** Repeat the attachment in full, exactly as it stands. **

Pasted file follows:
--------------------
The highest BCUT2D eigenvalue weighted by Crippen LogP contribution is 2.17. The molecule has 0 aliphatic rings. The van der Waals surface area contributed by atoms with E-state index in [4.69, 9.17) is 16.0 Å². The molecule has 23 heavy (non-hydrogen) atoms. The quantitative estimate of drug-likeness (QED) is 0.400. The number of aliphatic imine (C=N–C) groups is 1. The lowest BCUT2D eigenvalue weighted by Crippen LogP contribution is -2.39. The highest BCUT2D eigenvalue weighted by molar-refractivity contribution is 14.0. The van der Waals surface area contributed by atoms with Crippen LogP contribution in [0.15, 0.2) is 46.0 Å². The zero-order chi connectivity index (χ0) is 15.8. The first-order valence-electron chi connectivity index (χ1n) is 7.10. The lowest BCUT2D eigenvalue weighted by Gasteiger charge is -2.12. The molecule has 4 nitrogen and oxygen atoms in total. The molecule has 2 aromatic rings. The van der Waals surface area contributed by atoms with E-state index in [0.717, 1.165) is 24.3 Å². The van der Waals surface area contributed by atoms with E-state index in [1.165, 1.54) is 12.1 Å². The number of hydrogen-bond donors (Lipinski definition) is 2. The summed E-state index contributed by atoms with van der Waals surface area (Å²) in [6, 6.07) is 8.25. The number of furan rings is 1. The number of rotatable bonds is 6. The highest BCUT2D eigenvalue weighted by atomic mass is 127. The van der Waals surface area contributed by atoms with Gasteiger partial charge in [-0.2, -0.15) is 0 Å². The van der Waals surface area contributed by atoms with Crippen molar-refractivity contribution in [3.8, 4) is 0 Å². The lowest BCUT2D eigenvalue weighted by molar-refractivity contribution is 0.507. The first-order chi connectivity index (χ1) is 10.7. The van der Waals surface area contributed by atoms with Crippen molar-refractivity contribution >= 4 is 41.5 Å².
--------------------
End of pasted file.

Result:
The highest BCUT2D eigenvalue weighted by Crippen LogP contribution is 2.17. The molecule has 0 aliphatic rings. The van der Waals surface area contributed by atoms with E-state index in [4.69, 9.17) is 16.0 Å². The molecule has 23 heavy (non-hydrogen) atoms. The quantitative estimate of drug-likeness (QED) is 0.400. The number of aliphatic imine (C=N–C) groups is 1. The lowest BCUT2D eigenvalue weighted by Crippen LogP contribution is -2.39. The highest BCUT2D eigenvalue weighted by molar-refractivity contribution is 14.0. The van der Waals surface area contributed by atoms with Crippen LogP contribution in [0.15, 0.2) is 46.0 Å². The zero-order chi connectivity index (χ0) is 15.8. The first-order valence-electron chi connectivity index (χ1n) is 7.10. The lowest BCUT2D eigenvalue weighted by Gasteiger charge is -2.12. The molecule has 4 nitrogen and oxygen atoms in total. The molecule has 2 aromatic rings. The van der Waals surface area contributed by atoms with E-state index in [0.717, 1.165) is 24.3 Å². The van der Waals surface area contributed by atoms with E-state index in [1.165, 1.54) is 12.1 Å². The number of hydrogen-bond donors (Lipinski definition) is 2. The summed E-state index contributed by atoms with van der Waals surface area (Å²) in [6, 6.07) is 8.25. The number of furan rings is 1. The number of rotatable bonds is 6. The highest BCUT2D eigenvalue weighted by atomic mass is 127. The van der Waals surface area contributed by atoms with Gasteiger partial charge in [-0.2, -0.15) is 0 Å². The van der Waals surface area contributed by atoms with Crippen molar-refractivity contribution in [3.8, 4) is 0 Å². The lowest BCUT2D eigenvalue weighted by molar-refractivity contribution is 0.507. The first-order chi connectivity index (χ1) is 10.7. The van der Waals surface area contributed by atoms with Crippen molar-refractivity contribution >= 4 is 41.5 Å².